Science & Tech

Behind the Mask: How mask recycling works

Baljot Rai ’24

Contributor

Over the past 15 months, Personal Protective Equipment (PPE) of all sorts have become rather prominent objects in our day-to-day life, the most common example in our lives being masks. Since the start of this pandemic, wearing a mask in public has become a customary action, be it disposable or re-usable.

Ever since earlier this year, disposable masks have become an increasingly fundamental aspect of our lives. All students at St. Paul’s High School have been wearing triple-layer medical grade disposable masks. To prevent these masks from ending up in landfills, the Environmental Action Committee decided to address the problem.

Throughout the school, various TerraCycle mask recycling bins have been set up to allow for proper disposal. TerraCycle is a private U.S. based company, with its headquarters in Trenton, New Jersey. This company recycles difficult to process materials into new, raw materials that can be used in new objects. TerraCycle has a multi-step recycling program for disposable masks specifically.

The first step is the collection process. All PPE are collected in TerraCycle’s Zero Waste boxes. Once the box fills up, it is sealed and sent to a TerraCycle recycling location in whichever country the PPE was collected in. Next is the check-in process. When the sealed box arrives at a TerraCycle Material Recover Facility (MRF), it is checked-in and weighed. Then, the boxes are quarantined for a minimum of 72 hours, to ensure the protection of the staff members who will be dealing with the material.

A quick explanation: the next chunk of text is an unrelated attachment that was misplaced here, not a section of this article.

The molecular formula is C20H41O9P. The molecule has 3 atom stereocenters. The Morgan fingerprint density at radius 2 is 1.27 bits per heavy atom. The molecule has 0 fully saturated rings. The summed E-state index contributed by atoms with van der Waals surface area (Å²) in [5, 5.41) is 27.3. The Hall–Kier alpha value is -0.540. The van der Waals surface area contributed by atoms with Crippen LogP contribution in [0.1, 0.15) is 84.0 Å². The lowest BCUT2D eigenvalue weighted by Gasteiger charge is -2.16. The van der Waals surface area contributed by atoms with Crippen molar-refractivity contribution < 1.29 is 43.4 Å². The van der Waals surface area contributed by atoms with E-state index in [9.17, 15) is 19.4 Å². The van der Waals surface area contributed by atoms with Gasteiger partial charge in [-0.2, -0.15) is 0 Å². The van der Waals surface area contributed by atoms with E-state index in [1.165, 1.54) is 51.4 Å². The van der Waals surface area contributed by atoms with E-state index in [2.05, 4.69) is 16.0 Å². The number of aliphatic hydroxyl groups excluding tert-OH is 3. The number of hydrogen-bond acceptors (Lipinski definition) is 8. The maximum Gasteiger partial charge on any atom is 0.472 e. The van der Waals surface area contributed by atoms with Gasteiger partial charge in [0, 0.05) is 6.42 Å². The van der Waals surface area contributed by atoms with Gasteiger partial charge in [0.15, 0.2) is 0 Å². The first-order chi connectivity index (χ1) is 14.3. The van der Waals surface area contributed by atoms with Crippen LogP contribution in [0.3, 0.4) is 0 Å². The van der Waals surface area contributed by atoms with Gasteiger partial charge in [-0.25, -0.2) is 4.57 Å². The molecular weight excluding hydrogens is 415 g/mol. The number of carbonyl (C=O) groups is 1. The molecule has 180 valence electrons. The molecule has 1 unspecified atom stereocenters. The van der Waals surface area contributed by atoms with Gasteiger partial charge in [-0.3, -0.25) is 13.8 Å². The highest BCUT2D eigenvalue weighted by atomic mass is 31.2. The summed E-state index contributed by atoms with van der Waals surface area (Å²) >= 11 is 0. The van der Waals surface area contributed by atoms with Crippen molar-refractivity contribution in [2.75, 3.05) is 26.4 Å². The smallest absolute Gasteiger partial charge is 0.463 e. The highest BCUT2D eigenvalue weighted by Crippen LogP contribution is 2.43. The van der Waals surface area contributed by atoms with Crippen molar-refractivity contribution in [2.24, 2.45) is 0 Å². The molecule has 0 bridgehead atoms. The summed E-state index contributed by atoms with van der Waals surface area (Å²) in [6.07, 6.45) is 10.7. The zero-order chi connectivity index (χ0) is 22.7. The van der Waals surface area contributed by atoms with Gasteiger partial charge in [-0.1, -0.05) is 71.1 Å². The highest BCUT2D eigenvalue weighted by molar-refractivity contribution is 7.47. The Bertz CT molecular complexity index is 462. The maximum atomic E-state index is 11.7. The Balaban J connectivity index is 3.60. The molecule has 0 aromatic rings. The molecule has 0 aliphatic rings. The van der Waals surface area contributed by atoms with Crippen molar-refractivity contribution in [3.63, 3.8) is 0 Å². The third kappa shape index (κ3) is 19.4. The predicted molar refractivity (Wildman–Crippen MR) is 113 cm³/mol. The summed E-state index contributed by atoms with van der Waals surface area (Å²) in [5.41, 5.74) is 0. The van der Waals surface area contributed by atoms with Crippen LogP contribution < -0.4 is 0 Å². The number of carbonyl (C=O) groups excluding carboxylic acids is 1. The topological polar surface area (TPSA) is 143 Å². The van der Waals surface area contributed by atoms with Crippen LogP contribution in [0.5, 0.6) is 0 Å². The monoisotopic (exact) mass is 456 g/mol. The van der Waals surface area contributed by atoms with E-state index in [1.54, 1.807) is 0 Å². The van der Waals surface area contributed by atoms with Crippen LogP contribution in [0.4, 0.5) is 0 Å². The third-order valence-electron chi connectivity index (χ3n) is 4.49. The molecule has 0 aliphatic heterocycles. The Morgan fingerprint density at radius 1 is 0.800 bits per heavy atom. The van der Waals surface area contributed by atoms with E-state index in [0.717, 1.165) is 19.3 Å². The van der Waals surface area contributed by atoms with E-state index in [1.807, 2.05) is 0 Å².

TerraCycle stores all disposable masks until appropriate volumes of material for processing have been received. The waste is then sorted into various different categories based on material composition (rubbers, metals, non-woven plastic, elastane, etc.) by utilizing a wide array of sorting technologies including manual sortation, size separation, sink/float, optical, air density, gravity, magnetic, etc. 

The different materials are then sent to third-party processing partners, which recycle the material into usable forms. Non-woven plastics, such as non-woven polypropylene, which is the fabric used for filters in face masks, is recycled into plastic pellets and granules. Further, the metals in the masks are manually removed and sent for smelting into new bar stock and metal sheeting. The rubber portion of the ear-loops in a disposable mask is ground into a fine powder, and mixed with recycled plastics as an additive to provide flexibility and malleability to products.

Each part of the mask is put to use, making this program beneficial for our Earth and very eco-friendly. Clearly, simply recycling our masks goes an extremely long way in protecting our environment. We must all do our part to protect our Earth!


Photo Credit: https://magazine.avocadogreenmattress.com/